With all the craze about meta-analyses, sometimes people forget that a good systematic review can be even more helpful. This new systematic review even including some meta-analysis led by the University of Exeter seems no exception as it want to give guidance on how schools can best support children with ADHD to improve symptoms and maximise their academic outcomes.
From the press release:
The study, led by the University of Exeter and involving researchers at the EPPI-Centre (University College London), undertook a systematic review which analysed all available research into non-medication measures to support children with ADHD in schools. Published in Review of Education, the paper found that interventions which include one-to-one support and a focus on self-regulation improved academic outcomes.
Around five per cent of children have ADHD, meaning most classrooms will include at least one child with the condition. They struggle to sit still, focus their attention and to control impulses much more than ordinary children of the same age. Schools can be a particularly challenging setting for these children, and their difficulty in waiting their turn or staying in their seat impacts peers and teachers. Research shows that medication is effective, but does not work for all children, and is not acceptable to some families.
The research was funded by the National Institute for Health Research Collaboration for Leadership in Applied Health Research and Care (CLAHRC) South West Peninsula – or PenCLAHRC. The team found 28 randomised control trials on non-drug measures to support children with ADHD in schools. In a meta-analysis, they analysed the different components of the measures being carried out to assess the evidence for what was most effective.
The studies varied in quality, which limits the confidence the team can have in their results. They found that important aspects of successful interventions for improving the academic outcomes of children are when they focus on self-regulation and are delivered in one-to-one sessions.
Self- regulation is hard for children who are very impulsive and struggle to focus attention. Children need to learn to spot how they are feeling inside, to notice triggers and avoid them if possible, and to stop and think before responding. This is much harder for children with ADHD than most other children, but these are skills that can be taught and learned.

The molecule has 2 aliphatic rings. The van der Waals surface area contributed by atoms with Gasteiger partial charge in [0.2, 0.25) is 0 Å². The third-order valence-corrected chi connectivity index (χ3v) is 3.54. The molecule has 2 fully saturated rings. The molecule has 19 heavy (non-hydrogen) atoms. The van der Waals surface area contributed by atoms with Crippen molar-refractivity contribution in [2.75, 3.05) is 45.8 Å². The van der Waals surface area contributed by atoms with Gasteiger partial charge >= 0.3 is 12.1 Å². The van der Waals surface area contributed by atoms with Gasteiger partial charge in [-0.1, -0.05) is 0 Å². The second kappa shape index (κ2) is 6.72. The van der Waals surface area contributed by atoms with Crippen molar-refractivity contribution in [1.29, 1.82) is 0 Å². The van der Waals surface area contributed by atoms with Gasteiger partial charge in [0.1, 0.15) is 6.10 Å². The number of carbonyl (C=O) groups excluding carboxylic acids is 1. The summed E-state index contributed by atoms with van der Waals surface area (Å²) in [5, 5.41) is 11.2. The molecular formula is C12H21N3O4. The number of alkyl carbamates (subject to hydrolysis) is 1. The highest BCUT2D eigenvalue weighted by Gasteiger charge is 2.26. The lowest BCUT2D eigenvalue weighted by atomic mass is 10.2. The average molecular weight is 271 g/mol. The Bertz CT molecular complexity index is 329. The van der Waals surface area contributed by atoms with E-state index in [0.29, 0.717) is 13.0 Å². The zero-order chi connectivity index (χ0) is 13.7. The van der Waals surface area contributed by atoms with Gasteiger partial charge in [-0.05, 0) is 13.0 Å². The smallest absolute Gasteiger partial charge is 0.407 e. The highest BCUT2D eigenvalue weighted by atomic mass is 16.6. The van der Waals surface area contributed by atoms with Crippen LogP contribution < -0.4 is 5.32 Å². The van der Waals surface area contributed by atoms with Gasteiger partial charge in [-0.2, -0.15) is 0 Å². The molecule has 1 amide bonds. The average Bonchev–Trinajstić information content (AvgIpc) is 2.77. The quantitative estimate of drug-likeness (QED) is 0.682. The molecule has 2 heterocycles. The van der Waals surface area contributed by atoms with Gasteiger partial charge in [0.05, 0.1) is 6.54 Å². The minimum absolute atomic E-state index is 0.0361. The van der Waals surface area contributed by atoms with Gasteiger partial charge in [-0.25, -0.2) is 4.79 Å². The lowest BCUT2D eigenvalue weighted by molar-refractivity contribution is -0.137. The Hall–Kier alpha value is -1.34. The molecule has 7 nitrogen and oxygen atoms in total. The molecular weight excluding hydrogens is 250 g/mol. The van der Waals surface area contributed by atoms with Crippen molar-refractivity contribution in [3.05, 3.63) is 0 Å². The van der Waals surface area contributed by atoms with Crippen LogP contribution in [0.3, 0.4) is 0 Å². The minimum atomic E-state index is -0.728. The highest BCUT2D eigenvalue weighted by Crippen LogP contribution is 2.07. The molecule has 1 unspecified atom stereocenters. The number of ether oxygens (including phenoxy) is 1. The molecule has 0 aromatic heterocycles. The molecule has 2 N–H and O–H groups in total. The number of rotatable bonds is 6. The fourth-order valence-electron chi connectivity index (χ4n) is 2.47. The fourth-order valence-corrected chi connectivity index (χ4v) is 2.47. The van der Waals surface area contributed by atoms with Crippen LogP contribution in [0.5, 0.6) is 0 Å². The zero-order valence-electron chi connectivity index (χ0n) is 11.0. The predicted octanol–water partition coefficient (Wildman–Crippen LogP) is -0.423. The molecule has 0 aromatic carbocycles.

The team also found some promising evidence for daily report cards. Children are set daily targets which are reviewed via a card that the child carries between home and school and between lessons in school. Rewards are given for meeting targets. The number of studies looking at this was lower, and their findings did not always agree. But using a daily report card is relatively cheap and easy to implement. It can encourage home-school collaboration and offers the flexibility to respond to a child’s individual needs
Tamsin Ford, Professor of Child Psychiatry at the University of Exeter Medical School, said: “Children with ADHD are of course all unique. It’s a complex issue and there is no one-size-fits-all approach. However, our research gives the strongest evidence to date that non-drug interventions in schools can support children to meet their potential in terms of academic and other outcomes. More and better quality research is needed but in the mean-time, schools should try daily report cards and to increase children’s ability to regulate their emotions. These approaches may work best for children with ADHD by one-to-one delivery”
Abstract of the full paper:
Non-pharmacological interventions for attention-deficit/hyperactivity disorder are useful treatments, but it is unclear how effective school-based interventions are for a range of outcomes and which features of interventions are most effective. This paper systematically reviews randomized controlled trial evidence of the effectiveness of interventions for children with ADHD in school settings. Three methods of synthesis were used to explore the effectiveness of interventions, whether certain types of interventions are more effective than others and which components of interventions lead to effective academic outcomes. Twenty-eight studies (n=1,807) were included in the review. Eight types of interventions were evaluated and a range of different ADHD symptoms, difficulties and school outcomes were assessed across studies. Meta-analysis demonstrated beneficial effects for interventions that combine multiple features (median effect size g=0.37, interquartile range 0.32, range 0.09 to 1.13) and suggest some promise for daily report card interventions (median g=0.0.62, IQR=0.25, range 0.13 to 1.62). Meta-regression analyses did not give a consistent message regarding which types of interventions were more effective than others. Finally, qualitative comparative analysis demonstrated that self-regulation and one-to-one intervention delivery were important components of interventions that were effective for academic outcomes. These two components were not sufficient though; when they appeared with personalisation for individual recipients and delivery in the classroom, or when interventions did not aim to improve child relationships, interventions were effective. This review provides updated information about the effectiveness of non-pharmacological interventions specific to school settings and gives tentative messages about important features of these interventions for academic outcomes.